I am a cognitive scientist, and more specifically, a computational linguist: I study language and knowledge using a combination of computational methods and methods from Linguistics, Psychology and the Neural Sciences. Topics of special interest include the organization and acquisition of conceptual knowledge, and the role of commonsense knowledge and attention in the interpretation of anaphoric expressions, particularly in spoken conversation. Current projects include LiveMemories on using information extraction methods to improve social knowledge sharing, AnaWiki on using crowd sourcing to create resources for anaphora resolution, the Concepts in Brain and Language project devoted to studing conceptual representations by using a combination of brain imaging and techniques for acquiring concepts from corpora, and the development of the BART toolkit for anaphora resolution. I am part of the Language, Interaction and Computation Lab (CLIC) of the Center for Mind / Brain Sciences (CIMEC), and am affiliated with the Dipartimento di Ingegneria e Science dell'Informazione (DISI).
If you are interested in studying computational linguistics, whether from a cognitive or engineering perspective, consider the University of Trento! PhD-level CL studies can be carried out both in the PhD program in Cognitive and Brain Sciences offered by CIMEC and in the Graduate Program in Information Science and Technology offered by DISI. We also offer a variety of Master level courses, including a one year Master in Human Language Technology and Interfaces aimed in particular at students with science and engineering background and a two-year Master in Cognitive Sciences with a track on Language and Multimodality for students with a cognitive focus. All of these courses are taught entirely in English. We also have a computational linguistics curriculum mostly in Italian targeted towards Humanities students in the Facolta' di Lettere e Filosofia; you can find the pages of our course here.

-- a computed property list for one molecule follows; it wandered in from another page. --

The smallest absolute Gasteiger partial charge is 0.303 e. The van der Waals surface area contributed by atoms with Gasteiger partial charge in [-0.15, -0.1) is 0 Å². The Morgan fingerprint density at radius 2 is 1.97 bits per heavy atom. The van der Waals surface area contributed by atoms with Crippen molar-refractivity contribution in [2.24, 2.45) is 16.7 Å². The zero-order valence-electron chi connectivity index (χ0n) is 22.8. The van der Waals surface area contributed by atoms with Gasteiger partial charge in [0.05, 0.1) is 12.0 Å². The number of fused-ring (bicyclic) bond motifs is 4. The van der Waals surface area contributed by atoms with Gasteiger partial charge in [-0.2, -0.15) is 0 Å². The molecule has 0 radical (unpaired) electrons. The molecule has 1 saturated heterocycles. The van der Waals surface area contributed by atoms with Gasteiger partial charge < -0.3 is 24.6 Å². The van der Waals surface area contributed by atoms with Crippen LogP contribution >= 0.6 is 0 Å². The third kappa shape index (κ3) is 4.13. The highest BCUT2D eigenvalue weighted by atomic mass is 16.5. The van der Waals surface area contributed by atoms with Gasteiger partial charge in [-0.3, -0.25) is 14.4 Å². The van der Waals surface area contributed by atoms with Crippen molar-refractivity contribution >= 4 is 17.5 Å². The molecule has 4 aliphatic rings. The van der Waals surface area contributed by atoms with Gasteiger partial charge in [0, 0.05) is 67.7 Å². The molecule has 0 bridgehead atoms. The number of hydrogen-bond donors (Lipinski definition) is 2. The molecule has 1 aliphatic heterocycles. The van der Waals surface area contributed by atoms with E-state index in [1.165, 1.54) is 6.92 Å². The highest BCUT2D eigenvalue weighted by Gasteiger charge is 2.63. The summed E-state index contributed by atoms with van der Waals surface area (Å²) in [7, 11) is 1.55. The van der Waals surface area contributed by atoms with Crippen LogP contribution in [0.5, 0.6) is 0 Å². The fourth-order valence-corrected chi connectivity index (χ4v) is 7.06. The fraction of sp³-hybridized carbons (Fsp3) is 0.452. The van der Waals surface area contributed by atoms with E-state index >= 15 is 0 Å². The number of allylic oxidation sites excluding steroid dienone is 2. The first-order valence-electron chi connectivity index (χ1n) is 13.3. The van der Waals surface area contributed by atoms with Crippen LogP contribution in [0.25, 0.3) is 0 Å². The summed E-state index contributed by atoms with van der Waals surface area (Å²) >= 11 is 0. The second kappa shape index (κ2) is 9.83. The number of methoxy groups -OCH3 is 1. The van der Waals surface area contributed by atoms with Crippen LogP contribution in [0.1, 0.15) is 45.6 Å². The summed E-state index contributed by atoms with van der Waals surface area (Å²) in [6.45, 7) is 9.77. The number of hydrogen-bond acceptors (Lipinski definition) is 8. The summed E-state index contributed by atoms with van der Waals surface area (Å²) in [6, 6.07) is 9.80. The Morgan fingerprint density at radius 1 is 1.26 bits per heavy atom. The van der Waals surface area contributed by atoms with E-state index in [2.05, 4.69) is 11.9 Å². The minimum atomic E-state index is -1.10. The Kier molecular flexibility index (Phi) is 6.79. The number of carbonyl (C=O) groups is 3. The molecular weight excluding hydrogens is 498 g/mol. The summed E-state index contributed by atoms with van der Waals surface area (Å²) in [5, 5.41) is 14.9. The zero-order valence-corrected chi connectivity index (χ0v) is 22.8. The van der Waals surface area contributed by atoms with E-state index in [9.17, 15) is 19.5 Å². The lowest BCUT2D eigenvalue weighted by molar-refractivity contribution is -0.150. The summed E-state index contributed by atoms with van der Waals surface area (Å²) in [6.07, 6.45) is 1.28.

I am also Reader (on leave) at the School of Computing and Electronic Engineering, University of Essex, and a member of the University's Language and Computation group and Digital Lifestyles Centre. For a more detailed description of my research there, see my Essex pages.